President Trump accused Democrats of “using COVID to steal our election” after securing the Republican nomination for president on the first day of the 2020 Republican National Convention.
The president, after an in-person roll call vote where Republicans officially renominated him to represent the party on the ballot in the Nov. 3 presidential election--and locking in the GOP ticket for the battle against Democratic presidential nominee Joe Biden and his running mate Sen. Kamala Harris--took the stage and warned that Democrats are trying to “steal” the election.
“What they’re doing is using COVID to steal our election,” Trump said Monday from Charlotte, N.C., warning also against potential widespread fraud with regard to mail-in ballots for the election.
The Biden campaign, in a statement to Fox News during the president’s remarks, slammed his claim, and said he has no “coherent strategy” for handling the coronavirus pandemic.
“Last week, voters heard about Joe Biden and Kamala Harris’ commitment to stand up for all Americans and their vision for overcoming this moment of crisis that Donald Trump’s failed leadership has severely worsened—by building back better with historic investments in American competitiveness and our middle class,” Biden campaign spokesman Andrew Bates told Fox News Monday.
“What they will hear from Donald Trump this week are the last thing our country needs: more desperate, wild-eyed lies and toxic division in vain attempts to distract from his mismanagement,” Bates continued. “What they won’t hear is what American families have urgently needed and been forced to go without for over seven consecutive months: any coherent strategy for defeating the pandemic.”
But the president Monday touted his administration’s response to the novel coronavirus, while blaming China.
“We are fighting off this horrible thing that was delivered by China,” Trump said. “And I let them know, we’re never going to forget it.”
He added: “We’re going to do better economically than last year — but we can never forget the 175,000 people — which will go up.”
The president went on to tout his early efforts in banning travel from China and Europe in March.
“I put the ban on highly, heavily infected people coming to our nation from China that everyone told me not to do,” Trump said, while saying that those people have since “apologized.”
“I did it with Europe, too,” Trump said.
While the president did ban travel from Europe and China earlier this year, at this point, Americans are largely banned from visiting European countries, as the cases of coronavirus in the United States exceed 5 million, and continue to increase.
Trump also addressed treatments and vaccines for the coronavirus, namely, discussing convalescent plasma and remdesivir.
"You’ll soon see vaccines pouring out years ahead of what they would have been under a more traditional, let's use that term because it's nicer, a more traditional administration, where they would have taken years to come up with this stuff," Trump said. "We're coming up with it like nobody's ever seen before."
Meanwhile, during remarks, the president, as he has done for months, went on to slam the practice of universal mail-in ballots — a practice being pushed by Democrats amid the coronavirus pandemic.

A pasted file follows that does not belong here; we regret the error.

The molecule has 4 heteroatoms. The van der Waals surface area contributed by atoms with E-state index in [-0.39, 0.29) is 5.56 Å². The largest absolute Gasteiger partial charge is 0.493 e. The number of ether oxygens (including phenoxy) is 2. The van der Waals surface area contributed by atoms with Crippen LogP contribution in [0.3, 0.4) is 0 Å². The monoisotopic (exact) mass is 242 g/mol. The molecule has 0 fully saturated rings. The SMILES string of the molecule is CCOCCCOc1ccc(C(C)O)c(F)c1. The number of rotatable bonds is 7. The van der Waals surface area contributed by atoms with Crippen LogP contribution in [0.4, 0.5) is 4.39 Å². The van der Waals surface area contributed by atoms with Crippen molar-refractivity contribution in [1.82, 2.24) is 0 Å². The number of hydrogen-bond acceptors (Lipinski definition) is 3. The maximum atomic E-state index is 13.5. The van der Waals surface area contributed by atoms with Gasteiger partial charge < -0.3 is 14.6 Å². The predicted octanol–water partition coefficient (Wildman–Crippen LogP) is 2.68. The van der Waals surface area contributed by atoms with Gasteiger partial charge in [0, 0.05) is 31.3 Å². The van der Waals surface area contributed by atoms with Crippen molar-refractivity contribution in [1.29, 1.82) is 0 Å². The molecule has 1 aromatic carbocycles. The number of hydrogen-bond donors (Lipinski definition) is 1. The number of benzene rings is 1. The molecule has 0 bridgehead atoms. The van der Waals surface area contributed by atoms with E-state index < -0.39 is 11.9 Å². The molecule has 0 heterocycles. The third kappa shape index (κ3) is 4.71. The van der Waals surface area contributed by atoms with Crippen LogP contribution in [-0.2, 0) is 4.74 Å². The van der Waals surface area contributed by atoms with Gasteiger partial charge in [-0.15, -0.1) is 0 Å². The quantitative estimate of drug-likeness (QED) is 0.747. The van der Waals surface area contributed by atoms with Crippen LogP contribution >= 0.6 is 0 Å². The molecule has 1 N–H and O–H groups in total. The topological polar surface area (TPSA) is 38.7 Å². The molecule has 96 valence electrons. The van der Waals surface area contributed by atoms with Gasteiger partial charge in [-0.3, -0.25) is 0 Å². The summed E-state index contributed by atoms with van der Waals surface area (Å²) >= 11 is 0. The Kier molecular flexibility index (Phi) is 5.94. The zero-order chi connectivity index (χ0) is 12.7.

“The small election can’t even handle the mail-in vote,” Trump said, referring to primary elections for states like New Jersey and New York.
The president called voting by mail “very, very bad,” while defending absentee ballots.
"Bad things happened last time with the spying on our campaign ... and this time they're trying to do it with the whole post office scam. ... Be very careful and watch it very carefully," Trump said. "We have to win. This is the most important election in the history of our country.”
Despite the president’s concerns, though, not every state has pushed universal mail-in voting. At this point, at least nine states, mostly run by Democratic governors, are planning to send ballots to all registered voters in their states.
In separate remarks Monday, former Republican Sen. Jeff Flake of Arizona, in endorsing Joe Biden, ridiculed Trump’s mail-in ballot claims.
"What kind of President talks like that? What kind of American leader undermines confidence in the elections in his own country?” Flake said. “It's part of his strategy to hold power. This is extraordinarily dangerous to a free society, and it stands to inflict lasting damage to our democracy.”
Meanwhile, Trump went on to tout his administration’s success, saying they have “accomplished more” than any president before. Trump touted his efforts in securing the border, building the wall — a 2016 campaign promise — bringing back American manufacturing jobs, and “defeating the entire ISIS caliphate.”
“We appointed 300 new judges,” Trump said. “It’s an unheard of number.”
The president went on to warn that if Biden wins the election, the Supreme Court will be at risk.
“The radical left will demand that he appoints super radical left wild crazy judges,” Trump said. “This is so important, we have to win.”
Trump added: “Our country will never be a socialist country.”
The president went on to tout his efforts in the Black community, saying that he has done more for historically Black colleges and universities than any president before, touted his administration’s efforts with criminal justice reform and opportunity zones.
"Thank you everybody for this incredible support. Be very very careful," Trump said. "This is going to be, and I really believe this, this is the most important election in the history of our country."
He added: “Don’t let them take it away from you.”